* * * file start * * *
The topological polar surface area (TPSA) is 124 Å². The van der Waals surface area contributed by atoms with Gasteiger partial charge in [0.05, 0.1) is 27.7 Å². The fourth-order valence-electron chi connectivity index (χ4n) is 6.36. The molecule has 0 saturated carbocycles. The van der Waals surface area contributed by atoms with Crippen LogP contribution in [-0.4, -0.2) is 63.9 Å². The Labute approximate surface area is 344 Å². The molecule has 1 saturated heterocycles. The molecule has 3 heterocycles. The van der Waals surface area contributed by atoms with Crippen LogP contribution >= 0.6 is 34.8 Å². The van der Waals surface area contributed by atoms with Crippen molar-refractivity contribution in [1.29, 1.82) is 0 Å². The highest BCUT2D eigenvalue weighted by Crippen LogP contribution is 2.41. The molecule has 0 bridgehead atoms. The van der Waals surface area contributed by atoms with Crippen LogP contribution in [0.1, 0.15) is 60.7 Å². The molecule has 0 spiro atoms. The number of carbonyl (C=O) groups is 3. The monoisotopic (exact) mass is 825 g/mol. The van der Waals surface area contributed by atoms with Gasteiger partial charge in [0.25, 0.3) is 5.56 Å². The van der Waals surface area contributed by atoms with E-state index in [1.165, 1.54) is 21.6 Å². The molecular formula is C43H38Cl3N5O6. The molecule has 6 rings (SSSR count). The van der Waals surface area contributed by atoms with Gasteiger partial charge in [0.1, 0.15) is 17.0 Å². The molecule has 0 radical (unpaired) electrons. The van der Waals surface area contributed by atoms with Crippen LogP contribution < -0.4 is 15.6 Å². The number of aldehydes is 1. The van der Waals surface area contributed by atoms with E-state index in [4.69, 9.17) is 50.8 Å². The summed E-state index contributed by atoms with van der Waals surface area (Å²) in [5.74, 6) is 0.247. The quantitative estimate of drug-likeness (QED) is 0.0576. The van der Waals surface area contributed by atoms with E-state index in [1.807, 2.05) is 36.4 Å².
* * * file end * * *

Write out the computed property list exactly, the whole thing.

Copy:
The topological polar surface area (TPSA) is 124 Å². The van der Waals surface area contributed by atoms with Gasteiger partial charge in [0.05, 0.1) is 27.7 Å². The fourth-order valence-electron chi connectivity index (χ4n) is 6.36. The molecule has 0 saturated carbocycles. The van der Waals surface area contributed by atoms with Crippen LogP contribution in [-0.4, -0.2) is 63.9 Å². The Labute approximate surface area is 344 Å². The molecule has 1 saturated heterocycles. The molecule has 3 heterocycles. The van der Waals surface area contributed by atoms with Crippen LogP contribution >= 0.6 is 34.8 Å². The van der Waals surface area contributed by atoms with Crippen molar-refractivity contribution in [1.29, 1.82) is 0 Å². The highest BCUT2D eigenvalue weighted by Crippen LogP contribution is 2.41. The molecule has 0 bridgehead atoms. The van der Waals surface area contributed by atoms with Crippen LogP contribution in [0.1, 0.15) is 60.7 Å². The molecule has 0 spiro atoms. The number of carbonyl (C=O) groups is 3. The monoisotopic (exact) mass is 825 g/mol. The van der Waals surface area contributed by atoms with Gasteiger partial charge in [0.25, 0.3) is 5.56 Å². The van der Waals surface area contributed by atoms with E-state index in [1.165, 1.54) is 21.6 Å². The molecular formula is C43H38Cl3N5O6. The molecule has 6 rings (SSSR count). The van der Waals surface area contributed by atoms with Gasteiger partial charge in [0.1, 0.15) is 17.0 Å². The molecule has 0 radical (unpaired) electrons. The van der Waals surface area contributed by atoms with Crippen LogP contribution < -0.4 is 15.6 Å². The number of aldehydes is 1. The van der Waals surface area contributed by atoms with E-state index in [4.69, 9.17) is 50.8 Å². The summed E-state index contributed by atoms with van der Waals surface area (Å²) in [5.74, 6) is 0.247. The quantitative estimate of drug-likeness (QED) is 0.0576. The van der Waals surface area contributed by atoms with E-state index in [1.807, 2.05) is 36.4 Å².